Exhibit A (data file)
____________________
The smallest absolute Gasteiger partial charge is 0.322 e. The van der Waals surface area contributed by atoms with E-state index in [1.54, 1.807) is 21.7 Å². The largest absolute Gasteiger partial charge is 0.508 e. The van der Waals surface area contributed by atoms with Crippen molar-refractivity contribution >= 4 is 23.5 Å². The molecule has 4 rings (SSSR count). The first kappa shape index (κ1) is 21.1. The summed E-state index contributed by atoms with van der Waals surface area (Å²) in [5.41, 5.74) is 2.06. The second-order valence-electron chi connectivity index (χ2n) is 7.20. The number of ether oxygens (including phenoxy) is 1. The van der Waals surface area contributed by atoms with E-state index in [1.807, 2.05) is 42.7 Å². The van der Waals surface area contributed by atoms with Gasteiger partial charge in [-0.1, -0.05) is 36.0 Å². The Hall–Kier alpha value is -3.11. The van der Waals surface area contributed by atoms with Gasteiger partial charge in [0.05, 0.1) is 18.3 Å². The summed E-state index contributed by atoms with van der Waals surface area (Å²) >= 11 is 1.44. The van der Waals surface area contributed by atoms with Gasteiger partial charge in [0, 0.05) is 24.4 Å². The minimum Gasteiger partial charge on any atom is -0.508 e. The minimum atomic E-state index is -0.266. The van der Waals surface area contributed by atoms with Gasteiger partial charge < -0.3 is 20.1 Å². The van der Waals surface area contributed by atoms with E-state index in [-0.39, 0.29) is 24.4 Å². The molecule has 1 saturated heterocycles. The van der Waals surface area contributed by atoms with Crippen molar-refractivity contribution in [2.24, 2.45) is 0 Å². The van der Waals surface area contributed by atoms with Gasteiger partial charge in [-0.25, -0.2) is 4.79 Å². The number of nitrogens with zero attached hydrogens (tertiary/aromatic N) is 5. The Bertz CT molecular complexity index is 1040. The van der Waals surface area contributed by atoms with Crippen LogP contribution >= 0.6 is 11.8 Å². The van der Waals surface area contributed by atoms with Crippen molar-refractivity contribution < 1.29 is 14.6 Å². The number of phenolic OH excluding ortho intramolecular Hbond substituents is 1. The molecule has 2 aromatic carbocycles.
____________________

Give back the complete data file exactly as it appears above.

The smallest absolute Gasteiger partial charge is 0.322 e. The van der Waals surface area contributed by atoms with E-state index in [1.54, 1.807) is 21.7 Å². The largest absolute Gasteiger partial charge is 0.508 e. The van der Waals surface area contributed by atoms with Crippen molar-refractivity contribution >= 4 is 23.5 Å². The molecule has 4 rings (SSSR count). The first kappa shape index (κ1) is 21.1. The summed E-state index contributed by atoms with van der Waals surface area (Å²) in [5.41, 5.74) is 2.06. The second-order valence-electron chi connectivity index (χ2n) is 7.20. The number of ether oxygens (including phenoxy) is 1. The van der Waals surface area contributed by atoms with E-state index in [1.807, 2.05) is 42.7 Å². The van der Waals surface area contributed by atoms with Gasteiger partial charge in [-0.1, -0.05) is 36.0 Å². The Hall–Kier alpha value is -3.11. The van der Waals surface area contributed by atoms with Gasteiger partial charge in [0.05, 0.1) is 18.3 Å². The summed E-state index contributed by atoms with van der Waals surface area (Å²) >= 11 is 1.44. The van der Waals surface area contributed by atoms with Gasteiger partial charge in [0, 0.05) is 24.4 Å². The minimum Gasteiger partial charge on any atom is -0.508 e. The minimum atomic E-state index is -0.266. The van der Waals surface area contributed by atoms with Gasteiger partial charge < -0.3 is 20.1 Å². The van der Waals surface area contributed by atoms with E-state index in [-0.39, 0.29) is 24.4 Å². The molecule has 1 saturated heterocycles. The van der Waals surface area contributed by atoms with Crippen molar-refractivity contribution in [2.24, 2.45) is 0 Å². The van der Waals surface area contributed by atoms with Gasteiger partial charge in [-0.25, -0.2) is 4.79 Å². The number of nitrogens with zero attached hydrogens (tertiary/aromatic N) is 5. The Bertz CT molecular complexity index is 1040. The van der Waals surface area contributed by atoms with Crippen LogP contribution >= 0.6 is 11.8 Å². The van der Waals surface area contributed by atoms with Crippen molar-refractivity contribution < 1.29 is 14.6 Å². The number of phenolic OH excluding ortho intramolecular Hbond substituents is 1. The molecule has 2 aromatic carbocycles.